fs = 5 f y As ,req
8 As , prov ⋅ 1 βb (4.4) in which As,req is the area of tension steel required at mid-span
to support ultimate loads, and As,prov the area of tension steel
provided at mid-span (at support for a cantilever).
166 Table 4.4-2 Tension reinforcement modification factors (Clause 220.127.116.11) o Compression reinforcement modification factor 100 As , prov ⎤
⎡100 As , prov
= 1+ ⎢
)⎥ ≤ 1.5
⎦ (4.5) Table 4.4-3 Tension reinforcement modification factors (Clause 18.104.22.168) 167 4.4.3* Deflection calculations (BS 8110: Part 2, clauses 3.7)
o The difficulties concerning the calculation of deflections of concrete members arise from the uncertainties regarding:
Stiffness EI (cracked and uncracked sections)
Effects of creep and shrinkage
o In the elastic theory, the general deflection can be expressed as Δ = ∑∫ NN
ds + ∑ ∫
ds + ∑ ∫
EI o For a flexural member, such as a beam d2y
dx (Moment–area theorems express deflections in terms of the M/EI diagram.)
EI ∴ d2y 1
dx 2 r Curvature–area theorems express deflections in terms of the
The curvature–area theorems can be used for deflection
calculations even where the deflections are caused by other
effects than bending, e.g. creep and shrinkage.
o The method of calculation for deflections in BS 8110: Part 2 is based on the calculation of curvature of sections, with
allowance for creep and shrinkage effects.
* Optional course materials for CIVL 232 168 (2) Calculation of deflection from curvatures (Part 2, clause 3.7)
o Deflection: a = Kl 2 1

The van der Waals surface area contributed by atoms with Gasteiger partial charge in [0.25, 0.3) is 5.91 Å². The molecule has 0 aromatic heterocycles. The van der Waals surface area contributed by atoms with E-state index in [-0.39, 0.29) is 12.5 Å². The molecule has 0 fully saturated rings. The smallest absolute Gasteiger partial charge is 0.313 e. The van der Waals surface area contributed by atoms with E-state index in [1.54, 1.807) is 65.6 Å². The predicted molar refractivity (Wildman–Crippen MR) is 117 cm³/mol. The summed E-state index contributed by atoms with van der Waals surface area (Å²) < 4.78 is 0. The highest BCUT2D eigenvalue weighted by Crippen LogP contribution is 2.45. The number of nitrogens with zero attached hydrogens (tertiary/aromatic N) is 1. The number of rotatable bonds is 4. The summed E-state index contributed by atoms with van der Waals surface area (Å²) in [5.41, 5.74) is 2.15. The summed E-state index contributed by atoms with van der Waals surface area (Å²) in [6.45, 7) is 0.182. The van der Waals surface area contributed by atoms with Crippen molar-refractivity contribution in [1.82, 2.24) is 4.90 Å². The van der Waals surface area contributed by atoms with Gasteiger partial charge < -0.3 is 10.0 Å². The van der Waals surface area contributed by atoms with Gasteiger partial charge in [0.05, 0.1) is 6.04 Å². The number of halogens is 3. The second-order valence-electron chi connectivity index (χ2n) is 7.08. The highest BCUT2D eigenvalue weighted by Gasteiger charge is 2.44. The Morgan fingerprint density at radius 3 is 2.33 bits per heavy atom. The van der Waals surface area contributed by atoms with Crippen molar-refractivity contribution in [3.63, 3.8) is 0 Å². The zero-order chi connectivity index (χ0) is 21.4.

rb (4.6) where K is constant which depends on the shape of the bending
moment diagram in Table 4.4-4, l the effective span, and 1/ rb
the curvature at midspan of a beam or at support of a cantilever.
Table 4.4-4 Values of K for various bending moment diagrams 169 (3) Calculation of short-term curvatures
o Cracked section MR
rb E c I x (4.7) where MR – reduced moment (to be defined in Eq. 4.12)
Ec – modulus of elasticity for concrete
Ix – moment of inertia for transformed section about
For a cracked section, the stiffening effect of concrete in
tension zone is taken into account by assuming that the
concrete develops some stress in tension (tension stiffening)
represented by a triangular stress distribution (Fig. 4.4-1) Fig. 4.4-1 Tension stiffening of cracked section In BS 8110, fct = 1 N/mm2 for short–term loading
fct = 0.55 N/mm2 for long–term loading
The force of the concrete in tension
Fct = f ct (h − x )2 b
2(d − x ) (4.8) 170 The neutral axis depth can approximately be determined for the
cracked section only using the transformed area method (see
Fig. 4.4-2). In Fig. 4.4-2, the modular ratio α e = E s / Ec . Fig. 4.4-2 Cracked section − Taking moments about the neutral axis leads to
bx + α e As (x − d ′) = α e As (d − x )
2 (4.9) This is solved to give x (Fig. 4.2-3).
− The moment of inertia of the transformed section about N.A.
(axis x-x) is given (Fig. 4.2-4) by 1
I x = bx 3 + α e As (x − d ′) + α e As (d − x )
3 (4.10) − From Fig. 4.4-2, the moment of resistance of the concrete in
tension M ct = Fct ⋅ 2(h − x ) / 3 , or
M ct = f ct ⋅ (h − x )3 ⋅ b
3(d − x ) (4.11) − The reduced moment M R = M − M ct (4.12)
171 where M is the applied moment.
determined by Eq. (4.7), i.e. The curvature is then MR